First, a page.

So the Apple event finally happened, putting to rest rumors and speculations about a certain ‘iPad 3′. And surprise, Tim Cook chose to defy one and all by calling it something different altogether – “the new iPad”. How original!
Unlike some of the most memorable editions in the past with Steve Jobs, the March 2012 event was on relatively predictable lines, and not very different in feel from the iPhone 4s launch in late 2011. Nonetheless, the company made all tech enthusiasts, journalists, and fanboys (including cynical ones like me) across the globe stay riveted to live text updates on leading tech websites as the plot unfolded.
Here’s a roundup—with my opinion—of what the event unveiled in its elegantly pompous, and yet unimitated, style.
The whole thing was like a well choreographed dance (albeit to the tunes of Adele this time) that reaffirmed faith in the behemoth’s still nimble innards. The absolutely synchronized and punctual Houdini act by the website/store, and the seamlessness of all the upgrades screamed Apple from the word go.
The company announced the new iPad with a retina display, which packs in far too many pixels than one thought was possible (that’s what they said). But then, the modern tech consumer is a pixel-whore (or at least made out to be). Even if we wonder whether we need them, we do seem to need them. Apparently, this was the highlight of the evening. Yes thank you, so let’s move on. The optics got a facelift, although I still question the rationale of clicking pictures with a book-like slab instead of a camera or even a phone. The processor upgrade to the A5X was expected as well, and so was the 4G-LTE compatibility (an iPad 3 armed with 4G and not just 3G could have been confusing – was that the reason for the creative naming?). Anyway, once you think of all these power-hungry features, the battery life being comparable to the iPad 2 is a nice touch, but leaves one wanting more. With some of the new ultrabooks touching 8-9 hours, one would ideally demand more from a tablet. But then, one look at the closest competition (is there any?) and you’d probably feel at ease. Other minor things included the retention of the dock connector – thank heavens! The nominal increase in girth and weight was rather unexpected, so Apple did manage to surprise on this account, unlike its past track record of making its components feel as claustrophobic as it could.
The new dictation capability on the keypad sounds promising, but the absence of a full-blown Siri is disappointing, and yet not surprising. How else do you think we will get a “the new iPad S” later this year?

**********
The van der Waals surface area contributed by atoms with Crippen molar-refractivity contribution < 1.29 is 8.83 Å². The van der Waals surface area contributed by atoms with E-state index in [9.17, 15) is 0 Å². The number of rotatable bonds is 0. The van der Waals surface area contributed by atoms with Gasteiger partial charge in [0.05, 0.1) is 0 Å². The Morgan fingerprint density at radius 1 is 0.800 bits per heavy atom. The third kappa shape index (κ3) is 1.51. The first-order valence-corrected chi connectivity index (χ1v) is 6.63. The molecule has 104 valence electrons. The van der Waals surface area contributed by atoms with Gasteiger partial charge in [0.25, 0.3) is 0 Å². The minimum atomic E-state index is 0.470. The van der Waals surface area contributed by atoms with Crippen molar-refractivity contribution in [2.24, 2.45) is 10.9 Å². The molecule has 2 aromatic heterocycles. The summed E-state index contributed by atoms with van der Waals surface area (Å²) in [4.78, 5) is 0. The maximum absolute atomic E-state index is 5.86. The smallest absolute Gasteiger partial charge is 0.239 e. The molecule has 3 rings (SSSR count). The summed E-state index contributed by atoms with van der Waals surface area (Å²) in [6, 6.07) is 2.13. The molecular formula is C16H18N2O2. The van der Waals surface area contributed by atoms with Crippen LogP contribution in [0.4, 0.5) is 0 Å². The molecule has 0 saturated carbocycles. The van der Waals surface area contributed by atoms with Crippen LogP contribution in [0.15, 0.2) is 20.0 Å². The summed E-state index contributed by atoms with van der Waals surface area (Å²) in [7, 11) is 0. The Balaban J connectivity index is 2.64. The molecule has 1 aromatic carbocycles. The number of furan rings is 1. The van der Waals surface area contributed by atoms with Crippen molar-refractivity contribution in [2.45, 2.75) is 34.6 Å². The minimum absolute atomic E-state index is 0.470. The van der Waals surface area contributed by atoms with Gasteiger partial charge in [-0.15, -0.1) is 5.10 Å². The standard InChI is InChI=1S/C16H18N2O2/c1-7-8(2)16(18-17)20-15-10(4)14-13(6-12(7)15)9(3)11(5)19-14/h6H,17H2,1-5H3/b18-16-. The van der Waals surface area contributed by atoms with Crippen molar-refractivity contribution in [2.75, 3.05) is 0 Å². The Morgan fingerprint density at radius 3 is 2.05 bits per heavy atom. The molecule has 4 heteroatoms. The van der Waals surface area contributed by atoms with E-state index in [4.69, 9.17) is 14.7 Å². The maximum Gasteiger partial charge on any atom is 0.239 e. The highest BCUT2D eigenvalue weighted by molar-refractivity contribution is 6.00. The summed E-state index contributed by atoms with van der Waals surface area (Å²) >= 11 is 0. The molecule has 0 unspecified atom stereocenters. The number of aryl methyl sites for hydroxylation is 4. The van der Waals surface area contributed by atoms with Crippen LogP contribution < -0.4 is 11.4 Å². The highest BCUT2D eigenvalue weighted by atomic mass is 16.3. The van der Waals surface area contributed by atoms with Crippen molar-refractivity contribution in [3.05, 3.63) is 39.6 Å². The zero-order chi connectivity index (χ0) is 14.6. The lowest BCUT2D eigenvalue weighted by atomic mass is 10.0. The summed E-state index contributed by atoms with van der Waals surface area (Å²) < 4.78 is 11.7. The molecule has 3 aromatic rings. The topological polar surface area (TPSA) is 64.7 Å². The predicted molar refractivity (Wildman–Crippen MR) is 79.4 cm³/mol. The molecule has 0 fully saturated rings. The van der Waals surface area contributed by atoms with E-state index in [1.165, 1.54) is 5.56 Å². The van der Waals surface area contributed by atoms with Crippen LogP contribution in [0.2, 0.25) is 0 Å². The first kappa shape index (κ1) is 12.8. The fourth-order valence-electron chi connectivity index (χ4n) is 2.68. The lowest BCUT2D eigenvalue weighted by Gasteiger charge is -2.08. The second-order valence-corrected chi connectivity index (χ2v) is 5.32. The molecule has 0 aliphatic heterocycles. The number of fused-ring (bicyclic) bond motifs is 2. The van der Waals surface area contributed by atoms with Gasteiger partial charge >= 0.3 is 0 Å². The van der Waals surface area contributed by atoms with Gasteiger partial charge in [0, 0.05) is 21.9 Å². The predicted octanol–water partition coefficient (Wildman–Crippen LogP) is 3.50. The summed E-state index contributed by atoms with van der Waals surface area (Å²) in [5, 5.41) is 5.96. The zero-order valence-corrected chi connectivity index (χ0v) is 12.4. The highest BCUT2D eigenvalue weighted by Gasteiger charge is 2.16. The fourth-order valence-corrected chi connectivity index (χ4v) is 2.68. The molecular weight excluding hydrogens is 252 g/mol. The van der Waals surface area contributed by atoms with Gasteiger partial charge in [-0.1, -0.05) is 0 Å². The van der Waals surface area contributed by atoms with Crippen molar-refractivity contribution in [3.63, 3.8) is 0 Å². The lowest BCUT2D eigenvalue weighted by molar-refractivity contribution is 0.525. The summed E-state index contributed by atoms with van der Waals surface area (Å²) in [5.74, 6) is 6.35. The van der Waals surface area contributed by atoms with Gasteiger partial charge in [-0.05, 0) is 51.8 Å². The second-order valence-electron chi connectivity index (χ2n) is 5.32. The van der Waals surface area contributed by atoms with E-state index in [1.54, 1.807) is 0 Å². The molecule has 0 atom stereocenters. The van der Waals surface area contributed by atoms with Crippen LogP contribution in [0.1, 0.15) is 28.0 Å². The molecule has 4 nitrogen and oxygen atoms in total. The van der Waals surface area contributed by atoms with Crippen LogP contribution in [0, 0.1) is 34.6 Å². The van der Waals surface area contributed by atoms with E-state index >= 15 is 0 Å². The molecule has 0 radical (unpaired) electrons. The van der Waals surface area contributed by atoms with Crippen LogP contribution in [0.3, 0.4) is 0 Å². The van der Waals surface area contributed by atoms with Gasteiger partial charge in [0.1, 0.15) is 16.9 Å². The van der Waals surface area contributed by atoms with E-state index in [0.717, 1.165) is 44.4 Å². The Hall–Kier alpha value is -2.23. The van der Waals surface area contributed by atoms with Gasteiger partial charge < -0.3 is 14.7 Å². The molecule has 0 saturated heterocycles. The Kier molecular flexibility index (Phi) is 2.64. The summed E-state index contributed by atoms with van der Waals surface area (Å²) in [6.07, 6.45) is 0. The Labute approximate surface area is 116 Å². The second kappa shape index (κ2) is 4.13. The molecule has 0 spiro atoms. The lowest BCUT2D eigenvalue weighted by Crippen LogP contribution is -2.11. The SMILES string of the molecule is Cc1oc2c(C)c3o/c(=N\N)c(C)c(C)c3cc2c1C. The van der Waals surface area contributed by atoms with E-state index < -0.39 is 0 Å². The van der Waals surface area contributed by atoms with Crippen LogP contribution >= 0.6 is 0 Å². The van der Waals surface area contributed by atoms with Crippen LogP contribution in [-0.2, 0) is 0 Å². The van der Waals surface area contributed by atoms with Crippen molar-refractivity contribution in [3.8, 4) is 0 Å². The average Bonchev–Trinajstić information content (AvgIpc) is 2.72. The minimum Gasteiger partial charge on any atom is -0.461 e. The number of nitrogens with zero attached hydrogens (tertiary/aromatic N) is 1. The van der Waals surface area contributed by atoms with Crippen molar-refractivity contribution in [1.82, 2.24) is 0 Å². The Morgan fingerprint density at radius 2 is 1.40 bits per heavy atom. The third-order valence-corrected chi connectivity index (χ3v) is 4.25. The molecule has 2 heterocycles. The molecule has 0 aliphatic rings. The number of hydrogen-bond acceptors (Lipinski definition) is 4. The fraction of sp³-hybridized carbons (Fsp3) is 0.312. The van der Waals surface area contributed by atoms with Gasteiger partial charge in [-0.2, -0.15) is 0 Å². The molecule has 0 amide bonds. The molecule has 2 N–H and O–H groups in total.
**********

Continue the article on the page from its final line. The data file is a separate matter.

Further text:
Yet another predictable outcome was the new iPad pricing and the associated iPad 2 price drop, followed by the absence of the 32 and 64 GB models from the store. It simply means that if you are keen on saving a few bucks and feel that the new iPad is not the massive leap that you wished it to be, rush to the physical store nearby and get your iPad 2 before the pending inventories run out (a sense of deja vu sweeps over as I recall my iPhone 4 32 GB purchase after three days of the iPhone 4S launch).
Over the past year, Apple’s focus on fostering the iOS ecosystem has become quite evident, to put it mildly. While my expectations of a significant upgrade to the iOS 5.1 were crushed, the company stayed true to its strategy by dishing out some of its blockbuster software suites like iWork and iLife on the iOS. Yes, please note these are available on the iOS, and not just on the new iPad, which means you can use all of these on your existing iPad 2. All the fancy iMovie and iPhoto demos yesterday morning were not exclusive to the new iPad – something the end-user should take note of when deciding which iPad version to buy. However, if you take the iPad out of this equation, it clearly shows Apple’s focus on generating a larger share of its revenue pie from non-hardware sources. Still clearer was the company’s push toward taking on its arch rivals (you know who I’m talking about!) in multimedia editing, among other things. As far as the whole video gaming extravaganza is concerned, I’ll choose to stay away and let the professional/casual gamers decide what the new developments mean to them. As a neutral no-brainer, I’d say the enhanced display and processing naturally translate into crisper gaming. Commercially speaking, the new games being exclusive to the new iPad will hardly be a game-changing differentiator for a general tech user.
In continuation to the software story, Apple chose to reveal the new Apple TV ahead of the anticipated iPad (possibly to avoid having to utter the cliched “last but not the least” phrase). No real beef-ups here, except for the 1080p resolution upgrade. Being able to get your iTunes playlists through the iCloud is hardly an engineering feat.
Don’t get me wrong! I remain an Apple fan, since I bought my first device 6 months ago (I guess that puts me at the cusp of the late adopters and laggards). Nonetheless, as a tech observer and user, I believe that exponential innovations are an exception and not a norm. With Steve Jobs’ larger than life image and Apple’s record of wowing and wooing, we have gotten used to expecting the world every time. What still wows me about the company is its ability to still be larger than the sum of all its parts that seem to function in harmony despite all the chaos around. Despite all the skepticism, nobody can deny the frenzy that awaits March 16 when the new iPad will be made available to the public.
- Apple Releases Updated iWork Apps For iOS, GarageBand, iMovie [iPad 3 Event] (cultofmac.com)
- Apple Event: Everything We Know [VIDEO] (mashable.com)
- Apple Unveils New iPad at San Francisco Press Event [News] (makeuseof.com)